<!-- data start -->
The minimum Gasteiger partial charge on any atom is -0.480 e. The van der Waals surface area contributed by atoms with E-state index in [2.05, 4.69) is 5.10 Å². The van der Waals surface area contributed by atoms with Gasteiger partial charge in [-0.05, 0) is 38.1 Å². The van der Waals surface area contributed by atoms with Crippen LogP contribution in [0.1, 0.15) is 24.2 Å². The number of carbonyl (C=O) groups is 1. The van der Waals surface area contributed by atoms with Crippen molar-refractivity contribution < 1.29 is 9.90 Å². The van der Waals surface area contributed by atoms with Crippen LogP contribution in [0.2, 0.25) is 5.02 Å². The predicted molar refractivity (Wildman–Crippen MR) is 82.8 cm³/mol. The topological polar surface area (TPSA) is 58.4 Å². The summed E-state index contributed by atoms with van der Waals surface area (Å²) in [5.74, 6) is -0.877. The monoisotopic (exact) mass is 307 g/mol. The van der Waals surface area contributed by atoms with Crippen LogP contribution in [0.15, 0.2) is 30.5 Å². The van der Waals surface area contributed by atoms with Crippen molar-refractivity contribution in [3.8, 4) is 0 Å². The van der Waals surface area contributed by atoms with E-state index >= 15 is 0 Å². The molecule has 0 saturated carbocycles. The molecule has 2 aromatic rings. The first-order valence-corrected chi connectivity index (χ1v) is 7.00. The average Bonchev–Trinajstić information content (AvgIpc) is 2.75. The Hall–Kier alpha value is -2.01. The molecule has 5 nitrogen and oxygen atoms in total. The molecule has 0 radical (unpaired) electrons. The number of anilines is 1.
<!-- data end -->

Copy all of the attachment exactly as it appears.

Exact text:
The minimum Gasteiger partial charge on any atom is -0.480 e. The van der Waals surface area contributed by atoms with E-state index in [2.05, 4.69) is 5.10 Å². The van der Waals surface area contributed by atoms with Gasteiger partial charge in [-0.05, 0) is 38.1 Å². The van der Waals surface area contributed by atoms with Crippen LogP contribution in [0.1, 0.15) is 24.2 Å². The number of carbonyl (C=O) groups is 1. The van der Waals surface area contributed by atoms with Crippen molar-refractivity contribution < 1.29 is 9.90 Å². The van der Waals surface area contributed by atoms with Crippen LogP contribution in [0.2, 0.25) is 5.02 Å². The predicted molar refractivity (Wildman–Crippen MR) is 82.8 cm³/mol. The topological polar surface area (TPSA) is 58.4 Å². The summed E-state index contributed by atoms with van der Waals surface area (Å²) in [5.74, 6) is -0.877. The monoisotopic (exact) mass is 307 g/mol. The van der Waals surface area contributed by atoms with Crippen LogP contribution in [0.15, 0.2) is 30.5 Å². The van der Waals surface area contributed by atoms with Crippen molar-refractivity contribution in [3.8, 4) is 0 Å². The van der Waals surface area contributed by atoms with E-state index >= 15 is 0 Å². The molecule has 0 saturated carbocycles. The molecule has 2 aromatic rings. The first-order valence-corrected chi connectivity index (χ1v) is 7.00. The average Bonchev–Trinajstić information content (AvgIpc) is 2.75. The Hall–Kier alpha value is -2.01. The molecule has 5 nitrogen and oxygen atoms in total. The molecule has 0 radical (unpaired) electrons. The number of anilines is 1.